Regrettably, it happens too often that a Bible passage turns out hard to understand on account of the fact that many Hebrew prepositions – originally univocal terms – were reduced, over the centuries, to single letter. Isa 59:20 is just a typical case of this kind.
All the trouble is focused on the term לציון, that is made up of two parts: ‘Zion’ [ציון], preceded by the hyper-synthetic proposition L- [ל].
Now, if you search for the meaning of - ל in the Hebrew lexicons more probably you will be astonished. Why? Well, the Davidson lexicon lists twelve different meanings linked with L- [ל]. Gesenius assigned fourteen meanings to it, at least. John Parkhurst has a list with 22 different meanings of it. Koehler&Baumgartner: 26 meanings. And – sincerely - I have had enough to count all the different meanings listed by Schöckel…
In these cases, how we can unravel the dilemma? Since this is not a linguistic site, I will answer simply, through textual criticism. In this specific case, we have to consider the witnessing of the context (in particular, the mention Paul made in Romans of this passage), and of the ancient translations.
In the Septuagint (LXX) the verse is: “καὶ ἥξει ἕνεκεν Σιων ὁ ῥυόμενος καὶ ἀποστρέψει ἀσεβείας ἀπὸ Ιακωβ.”, that translated by Brenton is: “And the deliverer shall come for Sion's sake, and shall turn away ungodliness from Jacob”.
As you note, here ἕνεκεν is a pivotal term. It means ‘on account of’, ‘for’ (I don’t know where ‘User 33515’ has found his reading of ‘Septuagint…). So, for the Jewish translators of the Septuagint (if they translated by a similar Hebrew text that we have to disposition), the L- [ל] had the meaning of ‘on account of (Zion)’, and not – merely – ‘to (Zion)”.
Someone may think that the Paul’s paraphrase of this Isaiah passage – using the preposition εκ – contradicts this conclusion. But, also in this case, wait a moment. One of the various meanings of the Greek preposition εκ is – again – ‘on account of, ‘for’ (you may examine, for some examples, this usage of εκ by Sophokles, Plato, and Plutarch. If you have need a more detailed references from this works I am able to list them).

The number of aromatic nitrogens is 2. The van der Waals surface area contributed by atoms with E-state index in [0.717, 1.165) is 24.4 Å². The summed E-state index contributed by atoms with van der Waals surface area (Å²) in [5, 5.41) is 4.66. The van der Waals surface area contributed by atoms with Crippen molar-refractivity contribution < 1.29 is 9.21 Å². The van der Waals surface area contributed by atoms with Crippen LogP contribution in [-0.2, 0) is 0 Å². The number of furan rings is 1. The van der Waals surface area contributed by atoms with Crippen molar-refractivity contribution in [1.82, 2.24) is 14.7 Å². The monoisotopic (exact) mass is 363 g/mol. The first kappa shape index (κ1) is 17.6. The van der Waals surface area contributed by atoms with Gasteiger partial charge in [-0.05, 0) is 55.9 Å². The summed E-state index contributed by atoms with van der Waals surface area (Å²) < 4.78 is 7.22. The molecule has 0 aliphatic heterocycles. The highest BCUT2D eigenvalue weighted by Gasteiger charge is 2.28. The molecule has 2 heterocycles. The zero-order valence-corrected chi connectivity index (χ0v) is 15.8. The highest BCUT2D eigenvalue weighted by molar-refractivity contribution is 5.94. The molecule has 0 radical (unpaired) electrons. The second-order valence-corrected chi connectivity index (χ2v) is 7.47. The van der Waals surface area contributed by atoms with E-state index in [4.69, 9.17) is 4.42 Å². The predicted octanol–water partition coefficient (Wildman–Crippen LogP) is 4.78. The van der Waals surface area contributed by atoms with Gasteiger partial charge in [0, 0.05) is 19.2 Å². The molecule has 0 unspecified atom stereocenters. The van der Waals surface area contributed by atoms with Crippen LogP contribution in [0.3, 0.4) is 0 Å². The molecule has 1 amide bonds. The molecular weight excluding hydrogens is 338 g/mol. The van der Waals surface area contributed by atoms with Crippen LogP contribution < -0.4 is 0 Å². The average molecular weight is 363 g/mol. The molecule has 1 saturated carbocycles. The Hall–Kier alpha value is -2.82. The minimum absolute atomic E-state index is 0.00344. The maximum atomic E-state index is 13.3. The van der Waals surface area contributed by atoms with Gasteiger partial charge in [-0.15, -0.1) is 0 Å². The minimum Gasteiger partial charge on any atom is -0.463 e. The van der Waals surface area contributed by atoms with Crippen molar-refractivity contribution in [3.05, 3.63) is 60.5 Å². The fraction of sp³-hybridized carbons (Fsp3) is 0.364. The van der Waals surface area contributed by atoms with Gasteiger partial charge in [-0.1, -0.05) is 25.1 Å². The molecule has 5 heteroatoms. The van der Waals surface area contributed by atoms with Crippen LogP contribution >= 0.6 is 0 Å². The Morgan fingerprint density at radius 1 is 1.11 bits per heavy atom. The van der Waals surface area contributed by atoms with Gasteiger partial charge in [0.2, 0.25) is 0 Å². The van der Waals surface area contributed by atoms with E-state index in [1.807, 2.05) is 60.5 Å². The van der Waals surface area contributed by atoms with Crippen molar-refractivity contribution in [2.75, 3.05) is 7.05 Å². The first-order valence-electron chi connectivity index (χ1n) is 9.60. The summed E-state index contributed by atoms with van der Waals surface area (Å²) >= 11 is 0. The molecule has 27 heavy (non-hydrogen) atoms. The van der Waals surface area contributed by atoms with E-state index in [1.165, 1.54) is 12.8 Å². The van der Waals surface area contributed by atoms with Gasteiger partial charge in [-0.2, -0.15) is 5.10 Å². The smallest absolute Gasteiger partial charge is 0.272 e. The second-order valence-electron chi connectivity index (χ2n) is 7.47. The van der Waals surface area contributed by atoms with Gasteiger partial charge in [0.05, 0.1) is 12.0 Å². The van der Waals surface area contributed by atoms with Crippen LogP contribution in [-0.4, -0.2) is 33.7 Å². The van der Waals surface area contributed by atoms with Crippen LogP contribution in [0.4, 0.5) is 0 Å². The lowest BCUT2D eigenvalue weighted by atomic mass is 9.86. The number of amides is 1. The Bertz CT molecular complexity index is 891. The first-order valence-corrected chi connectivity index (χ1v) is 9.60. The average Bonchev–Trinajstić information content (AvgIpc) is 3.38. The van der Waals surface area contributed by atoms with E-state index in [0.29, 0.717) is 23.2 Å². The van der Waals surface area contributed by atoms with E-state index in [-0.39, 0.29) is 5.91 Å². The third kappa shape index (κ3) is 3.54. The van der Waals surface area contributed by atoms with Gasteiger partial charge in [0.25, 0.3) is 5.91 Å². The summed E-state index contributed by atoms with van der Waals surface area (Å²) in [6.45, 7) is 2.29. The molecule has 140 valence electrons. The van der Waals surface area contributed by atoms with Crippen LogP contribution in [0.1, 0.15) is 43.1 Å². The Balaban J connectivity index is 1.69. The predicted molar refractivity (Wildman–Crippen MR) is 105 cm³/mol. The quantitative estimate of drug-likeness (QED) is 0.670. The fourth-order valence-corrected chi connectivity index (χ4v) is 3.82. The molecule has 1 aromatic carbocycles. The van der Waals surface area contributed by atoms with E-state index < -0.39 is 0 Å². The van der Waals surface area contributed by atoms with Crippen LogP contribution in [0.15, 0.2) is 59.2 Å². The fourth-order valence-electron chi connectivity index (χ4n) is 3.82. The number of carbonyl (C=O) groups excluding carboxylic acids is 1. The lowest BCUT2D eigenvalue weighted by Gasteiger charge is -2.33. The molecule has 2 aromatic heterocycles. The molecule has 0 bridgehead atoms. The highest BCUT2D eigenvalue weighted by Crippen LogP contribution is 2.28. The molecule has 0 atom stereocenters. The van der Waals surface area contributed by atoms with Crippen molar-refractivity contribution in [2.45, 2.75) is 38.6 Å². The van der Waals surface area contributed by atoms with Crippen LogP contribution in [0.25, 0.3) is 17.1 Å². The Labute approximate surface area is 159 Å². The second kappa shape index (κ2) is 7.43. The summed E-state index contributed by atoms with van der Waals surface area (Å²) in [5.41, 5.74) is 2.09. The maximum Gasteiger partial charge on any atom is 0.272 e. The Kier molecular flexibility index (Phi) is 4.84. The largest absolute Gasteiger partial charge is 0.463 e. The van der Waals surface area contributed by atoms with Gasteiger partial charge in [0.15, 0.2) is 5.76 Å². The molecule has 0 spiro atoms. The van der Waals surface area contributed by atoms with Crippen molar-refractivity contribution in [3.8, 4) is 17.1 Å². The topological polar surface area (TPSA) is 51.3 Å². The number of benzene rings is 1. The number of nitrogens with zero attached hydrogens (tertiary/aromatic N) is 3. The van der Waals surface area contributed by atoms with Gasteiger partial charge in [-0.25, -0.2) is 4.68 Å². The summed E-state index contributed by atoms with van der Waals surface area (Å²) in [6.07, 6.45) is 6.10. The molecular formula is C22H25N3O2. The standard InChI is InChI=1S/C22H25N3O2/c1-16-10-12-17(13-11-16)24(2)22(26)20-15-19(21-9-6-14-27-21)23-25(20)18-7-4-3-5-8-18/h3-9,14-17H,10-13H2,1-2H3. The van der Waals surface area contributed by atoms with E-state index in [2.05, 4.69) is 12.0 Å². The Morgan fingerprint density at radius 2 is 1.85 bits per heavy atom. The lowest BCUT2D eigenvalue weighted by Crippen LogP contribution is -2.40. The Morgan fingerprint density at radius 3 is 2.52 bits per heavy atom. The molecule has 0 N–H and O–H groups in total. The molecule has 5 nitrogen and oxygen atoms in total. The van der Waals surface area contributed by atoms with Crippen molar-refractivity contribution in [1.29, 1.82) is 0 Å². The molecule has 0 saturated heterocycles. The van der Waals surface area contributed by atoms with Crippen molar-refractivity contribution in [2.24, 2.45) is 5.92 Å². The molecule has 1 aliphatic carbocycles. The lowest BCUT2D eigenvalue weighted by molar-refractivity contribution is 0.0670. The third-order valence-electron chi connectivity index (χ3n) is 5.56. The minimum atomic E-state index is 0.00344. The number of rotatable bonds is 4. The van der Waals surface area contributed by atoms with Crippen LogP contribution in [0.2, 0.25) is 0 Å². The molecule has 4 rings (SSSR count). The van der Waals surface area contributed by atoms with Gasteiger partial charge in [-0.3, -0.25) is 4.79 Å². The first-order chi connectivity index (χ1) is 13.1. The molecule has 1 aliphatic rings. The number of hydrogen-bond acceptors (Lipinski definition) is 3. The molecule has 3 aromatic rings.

So, the sense of Isa 59:20 is the one and the same of Rom 11:26. There’s no change of meaning.
Also, a number of Bible translation reached the same conclusion (bold is mine).
“Und ein Erlöser wird kommen für [‘for the sake of’] Zion und für die, welche in Jakob von der Übertretung umkehren, spricht Jahwe”. (Elberfelder Bibel)
“E un redentore verrà per [‘for’] Sion e per quelli di Giacobbe che si convertiranno dalla loro rivolta, dice l'Eterno.” (Riveduta-Luzzi)
“E verrà per [‘for’] Sion un redentore […]” (Bonaventura Mariani)
“[…] for Zion will come a redeemer” (NJB)
“[…] come redentore verrà per [‘for’] Sion” (La Civiltà Cattolica-Piemme; in a similar manner also the TOB)
“Ma per [‘for’] Sion viene quale redentore […]” (Concordata).
Very interestingly, this manner to translate - both in Hebrew and Greek - enhances the loyalty and the care of the Creator towards men, since He is ready to deliver peoples from their errors.
I hope these information will be useful to you.